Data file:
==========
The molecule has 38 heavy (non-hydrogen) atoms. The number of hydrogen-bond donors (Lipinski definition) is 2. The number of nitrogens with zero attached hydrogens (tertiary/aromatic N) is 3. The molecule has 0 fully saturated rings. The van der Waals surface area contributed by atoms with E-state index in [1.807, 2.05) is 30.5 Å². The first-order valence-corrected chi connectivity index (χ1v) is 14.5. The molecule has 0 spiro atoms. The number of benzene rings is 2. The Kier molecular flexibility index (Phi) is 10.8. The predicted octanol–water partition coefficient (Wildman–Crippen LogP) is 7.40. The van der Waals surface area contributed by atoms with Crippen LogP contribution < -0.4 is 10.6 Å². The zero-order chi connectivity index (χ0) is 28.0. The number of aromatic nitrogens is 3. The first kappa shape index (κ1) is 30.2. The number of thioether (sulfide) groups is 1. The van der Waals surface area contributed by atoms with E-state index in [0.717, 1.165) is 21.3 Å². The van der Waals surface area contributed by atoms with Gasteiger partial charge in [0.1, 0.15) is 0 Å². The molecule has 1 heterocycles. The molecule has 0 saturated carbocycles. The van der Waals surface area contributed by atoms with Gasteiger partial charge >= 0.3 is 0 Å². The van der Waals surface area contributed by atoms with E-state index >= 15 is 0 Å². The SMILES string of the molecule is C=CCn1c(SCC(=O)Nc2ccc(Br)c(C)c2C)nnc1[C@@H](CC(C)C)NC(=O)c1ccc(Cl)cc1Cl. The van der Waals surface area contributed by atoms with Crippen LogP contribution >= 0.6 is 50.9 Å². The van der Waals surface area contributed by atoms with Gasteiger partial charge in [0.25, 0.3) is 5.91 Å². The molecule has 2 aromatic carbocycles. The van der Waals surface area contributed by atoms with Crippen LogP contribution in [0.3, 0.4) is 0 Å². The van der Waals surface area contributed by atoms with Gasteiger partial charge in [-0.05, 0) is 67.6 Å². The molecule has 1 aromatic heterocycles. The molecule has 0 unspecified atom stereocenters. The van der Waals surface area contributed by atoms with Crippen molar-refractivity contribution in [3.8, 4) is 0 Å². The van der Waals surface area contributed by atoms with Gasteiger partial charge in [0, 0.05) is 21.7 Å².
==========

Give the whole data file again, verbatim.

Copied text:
The molecule has 38 heavy (non-hydrogen) atoms. The number of hydrogen-bond donors (Lipinski definition) is 2. The number of nitrogens with zero attached hydrogens (tertiary/aromatic N) is 3. The molecule has 0 fully saturated rings. The van der Waals surface area contributed by atoms with E-state index in [1.807, 2.05) is 30.5 Å². The first-order valence-corrected chi connectivity index (χ1v) is 14.5. The molecule has 0 spiro atoms. The number of benzene rings is 2. The Kier molecular flexibility index (Phi) is 10.8. The predicted octanol–water partition coefficient (Wildman–Crippen LogP) is 7.40. The van der Waals surface area contributed by atoms with Crippen LogP contribution < -0.4 is 10.6 Å². The zero-order chi connectivity index (χ0) is 28.0. The number of aromatic nitrogens is 3. The first kappa shape index (κ1) is 30.2. The number of thioether (sulfide) groups is 1. The van der Waals surface area contributed by atoms with E-state index in [0.717, 1.165) is 21.3 Å². The van der Waals surface area contributed by atoms with Gasteiger partial charge in [0.1, 0.15) is 0 Å². The molecule has 1 heterocycles. The molecule has 0 saturated carbocycles. The van der Waals surface area contributed by atoms with Gasteiger partial charge >= 0.3 is 0 Å². The van der Waals surface area contributed by atoms with E-state index >= 15 is 0 Å². The SMILES string of the molecule is C=CCn1c(SCC(=O)Nc2ccc(Br)c(C)c2C)nnc1[C@@H](CC(C)C)NC(=O)c1ccc(Cl)cc1Cl. The van der Waals surface area contributed by atoms with Crippen LogP contribution >= 0.6 is 50.9 Å². The van der Waals surface area contributed by atoms with Gasteiger partial charge in [0.25, 0.3) is 5.91 Å². The molecule has 2 aromatic carbocycles. The van der Waals surface area contributed by atoms with Crippen LogP contribution in [0.3, 0.4) is 0 Å². The van der Waals surface area contributed by atoms with Gasteiger partial charge in [-0.05, 0) is 67.6 Å². The molecule has 1 aromatic heterocycles. The molecule has 0 unspecified atom stereocenters. The van der Waals surface area contributed by atoms with Crippen molar-refractivity contribution in [3.8, 4) is 0 Å². The van der Waals surface area contributed by atoms with Gasteiger partial charge in [0, 0.05) is 21.7 Å².